Law of Conservation of Mass


What is Law of Conservation of Mass?

The law of conservation of mass states that

“The mass in an isolated system can neither be created nor be destroyed but can be transformed from one form to another”.

According to the law of conservation of mass, the mass of the reactants must be equal to the mass of the products for a low energy thermodynamic process.

It is believed that there are few assumptions from classical mechanics which define mass conservation. Later the law of conservation of mass was modified with the help of quantum mechanics and special relativity that energy and mass are one conserved quantity. In 1789, Antoine Laurent Lavoisier discovered the law of conservation of mass.

Formula of Law of Conservation of Mass

Law of conservation of mass can be expressed in the differential form using the continuity equation in fluid mechanics and continuum mechanics as:

\(\frac{\partial \rho }{\partial t}+\bigtriangledown (\rho v)=0\)


  • ρ is the density
  • t is the time
  • v is the velocity
  • ⛛ is the divergence

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Law of Conservation of Mass Examples

  • Combustion process: Burning of wood is a conservation of mass as the burning of wood involves Oxygen, Carbon dioxide, water vapor and ashes.
  • Chemical reactions: To get one molecule of H2O (water) with the molecular weight of 10, Hydrogen with molecular weight 2 is added with Oxygen whose molecular weight is 8, thereby conserving the mass.

Law of Conservation of Mass Problems

Q1. 10 grams of calcium carbonate (CaCO3) produces 3.8 grams of carbon dioxide (CO2) and 6.2 grams of calcium oxide (CaO). Represent this reaction in terms of law of conservation of mass.
Ans: According to law of conservation of mass:
Mass of reactants = Mass of products
∴ 10 gram of CaCO3 = 3.8 grams of CO2 + 6.2 grams of CaO
10 grams of reactant = 10 grams of products

Hence, it is proved that the law of conservation of mass is followed by the above reaction.

Frequently Asked Questions – FAQs

Why is there no change in mass during chemical reactions?

During a chemical reaction, atoms are neither created nor destroyed. The atoms of the reactants are just rearranged to form products. Hence, there is no change in mass in a chemical reaction.

Verify law of conservation of mass with an experiment

According to the law of conservation of mass, during any physical or chemical change, the matter is neither created nor destroyed. However, it may change from one form to another. Below, we have listed an experiment that will help you verify the law of conservation of mass.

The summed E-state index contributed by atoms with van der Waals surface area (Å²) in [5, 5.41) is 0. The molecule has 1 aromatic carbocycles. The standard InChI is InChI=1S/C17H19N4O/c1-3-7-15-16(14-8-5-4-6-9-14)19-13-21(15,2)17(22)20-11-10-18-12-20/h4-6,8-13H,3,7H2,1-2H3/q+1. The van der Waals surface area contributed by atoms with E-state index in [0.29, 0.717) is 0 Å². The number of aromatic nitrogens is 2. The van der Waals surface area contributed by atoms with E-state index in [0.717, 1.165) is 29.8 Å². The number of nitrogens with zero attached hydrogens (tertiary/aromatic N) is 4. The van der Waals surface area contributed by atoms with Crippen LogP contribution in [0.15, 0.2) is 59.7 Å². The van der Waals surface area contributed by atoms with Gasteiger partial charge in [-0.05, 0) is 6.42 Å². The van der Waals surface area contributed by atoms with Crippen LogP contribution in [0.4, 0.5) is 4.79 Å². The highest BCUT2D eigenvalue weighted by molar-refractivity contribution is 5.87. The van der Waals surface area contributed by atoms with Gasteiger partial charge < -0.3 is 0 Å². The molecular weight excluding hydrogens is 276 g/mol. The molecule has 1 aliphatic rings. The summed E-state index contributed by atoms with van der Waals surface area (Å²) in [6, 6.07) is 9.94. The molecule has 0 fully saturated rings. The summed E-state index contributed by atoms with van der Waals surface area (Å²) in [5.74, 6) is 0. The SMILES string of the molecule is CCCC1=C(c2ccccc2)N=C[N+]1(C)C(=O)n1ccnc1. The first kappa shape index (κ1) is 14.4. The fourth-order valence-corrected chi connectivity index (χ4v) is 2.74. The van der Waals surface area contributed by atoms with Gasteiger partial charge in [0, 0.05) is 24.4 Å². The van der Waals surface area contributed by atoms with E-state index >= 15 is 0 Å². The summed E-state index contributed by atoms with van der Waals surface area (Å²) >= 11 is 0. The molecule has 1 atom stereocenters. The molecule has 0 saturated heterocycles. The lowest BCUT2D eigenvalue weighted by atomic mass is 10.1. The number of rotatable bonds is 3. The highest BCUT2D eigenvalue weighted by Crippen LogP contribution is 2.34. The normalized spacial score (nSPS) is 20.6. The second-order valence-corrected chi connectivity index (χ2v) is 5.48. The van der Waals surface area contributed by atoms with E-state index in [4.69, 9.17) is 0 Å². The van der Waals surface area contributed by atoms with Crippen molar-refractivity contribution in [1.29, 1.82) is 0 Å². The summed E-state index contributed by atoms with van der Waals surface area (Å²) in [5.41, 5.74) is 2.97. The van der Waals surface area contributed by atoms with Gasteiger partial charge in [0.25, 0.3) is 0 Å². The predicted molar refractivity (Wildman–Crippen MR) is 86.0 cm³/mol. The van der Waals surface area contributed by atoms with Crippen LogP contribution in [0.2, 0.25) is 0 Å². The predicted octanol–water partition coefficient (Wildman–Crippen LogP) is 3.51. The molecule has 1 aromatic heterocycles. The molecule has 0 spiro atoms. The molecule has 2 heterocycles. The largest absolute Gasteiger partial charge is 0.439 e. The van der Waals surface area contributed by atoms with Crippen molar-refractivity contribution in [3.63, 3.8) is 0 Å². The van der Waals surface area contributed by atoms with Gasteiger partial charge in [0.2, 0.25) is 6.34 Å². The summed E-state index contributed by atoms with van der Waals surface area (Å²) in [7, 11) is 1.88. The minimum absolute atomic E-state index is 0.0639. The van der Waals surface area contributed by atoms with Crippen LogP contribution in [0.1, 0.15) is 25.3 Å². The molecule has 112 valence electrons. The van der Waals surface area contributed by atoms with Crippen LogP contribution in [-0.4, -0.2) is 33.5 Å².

Requirements: H-shaped tube, also known as Landolt’s tube; Sodium chloride solution; silver nitrate solution.
Procedure: Sodium chloride solution is taken in one limb of the H-tube and silver nitrate solution in the other limb as shown in the figure. Both the limbs are now sealed and weighed. Now the tubes are averted so that the solutions can mix up together and react chemically. The reaction takes place and a white precipitate of silver chloride is obtained. The tube is weighed after the reaction has taken place. The mass of the tube is found to be exactly the same as the mass obtained before inverting the tube. This experiment clearly verifies the law of conservation of mass.

If energy is neither created nor destroyed, what is the ultimate source of energy?

The ultimate source of energy in our present universe is the Big Bang. All the energy was created at the beginning of time and as the universe grew several stages of particulate matter developed, produced from that energy. By the time of the Modern Universe, the energy was distributed either into mass, or kinetic energy or chemical energy in lumps of matter, or radiant energy. The masses are classified into galaxies and stars within them. The sun is one of those stars and got the energy from the primordial Big Bang.

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